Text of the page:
Principia Mattymatica – Corolary VIII
Thou shalt not make unto thee any graven image, or any likeness of any thing that is in heaven above, or that is in the earth beneath, or that is in the water under the earth:(Exodus 20:4) KJV
When we change our assumption from Heliocentric to Geocentrospheric it has an effect on the distance to stellar objects. This is because of the way that stellar parallax works.
Referring back to our axiom, this time as stated by the prophet Jeremiah: If heaven above can be measured, then the Lord will cast off the seed of Israel. We know that the seed of Israel isn’t cast off, therefore we haven’t measured the heavens.
We all have the same evidence. Our choice of paradigm determines what we think it’s evidence of.– Matty’s Razor
We’ll demonstrate to you that we haven’t measured the distance to the stars either. The distance to stars is calculated by using stellar parallax, the apparent motion of the stars. The thing is, in the Geocentrospheric cosmology it’s not apparent motion of the stars, it’s actual motion of the stars.
We made the diagram below some time ago as a way of demonstrating how measuring parallax means something very different depending on whether you assume a Heliocentric of Geocentrospheric paradigm. It didn’t seem to help most people figure out the issue. We quickly learned that relative motion is a concept that people today don’t seem to be able to grasp. Stellar parallax, as used, only works because the assumption of heliocentricity was made first, before any measurements have been taken.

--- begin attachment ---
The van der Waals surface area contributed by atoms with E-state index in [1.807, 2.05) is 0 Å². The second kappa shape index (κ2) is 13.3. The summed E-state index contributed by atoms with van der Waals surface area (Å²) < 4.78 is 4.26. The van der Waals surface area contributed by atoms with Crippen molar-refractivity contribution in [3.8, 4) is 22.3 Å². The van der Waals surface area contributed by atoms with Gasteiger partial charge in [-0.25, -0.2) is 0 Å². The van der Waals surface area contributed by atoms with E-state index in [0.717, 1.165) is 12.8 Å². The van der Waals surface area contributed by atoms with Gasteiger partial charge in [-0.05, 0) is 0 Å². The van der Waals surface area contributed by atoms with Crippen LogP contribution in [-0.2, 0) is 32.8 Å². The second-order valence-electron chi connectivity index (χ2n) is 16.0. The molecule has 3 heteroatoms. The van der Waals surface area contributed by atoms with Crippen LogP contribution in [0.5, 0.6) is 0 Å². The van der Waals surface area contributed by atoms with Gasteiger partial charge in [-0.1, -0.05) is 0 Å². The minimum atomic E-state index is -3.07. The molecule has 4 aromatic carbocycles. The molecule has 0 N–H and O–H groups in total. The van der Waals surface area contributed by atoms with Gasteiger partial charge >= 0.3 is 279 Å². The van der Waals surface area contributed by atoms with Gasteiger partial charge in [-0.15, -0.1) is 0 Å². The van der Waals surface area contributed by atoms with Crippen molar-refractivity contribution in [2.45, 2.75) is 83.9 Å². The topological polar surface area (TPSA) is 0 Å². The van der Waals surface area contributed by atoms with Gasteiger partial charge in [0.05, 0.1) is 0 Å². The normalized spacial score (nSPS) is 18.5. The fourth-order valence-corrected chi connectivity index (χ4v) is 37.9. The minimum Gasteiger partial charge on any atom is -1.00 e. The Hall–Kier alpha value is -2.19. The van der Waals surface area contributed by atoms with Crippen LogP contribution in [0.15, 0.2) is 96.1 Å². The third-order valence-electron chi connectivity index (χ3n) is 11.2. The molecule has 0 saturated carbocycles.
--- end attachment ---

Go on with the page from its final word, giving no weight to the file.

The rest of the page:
This has an effect on our geometry. The measured angles are the same, but they aren’t the difference between the position of Earth at midsummer vs. midwinter, a difference of 2 astronomical units (AU). They’re the difference between the position of a star at midsummer and midwinter.
The thing is, in the heliocentric paradigm our geometry starts from a triangle with a base 2 AU wide so this causes the calculated distances to be vastly exaggerated. This is what our axiom states. We have a calculation of distance based on the assumption inherent in our chosen paradigm.
If we assume the opposite, Geocentrosphericity, then the earth is stationary and the geometry of parallax is not affected by any change in position of the earth. In this case the stars are not so far away and their angular size is irrelevant. They’re tiny specks. They are fragments of crystalline firmament material (CFM) the size of football fields. The parallax we measure, the motion of the stars, is due to the motion of the stars. It’s empirical.
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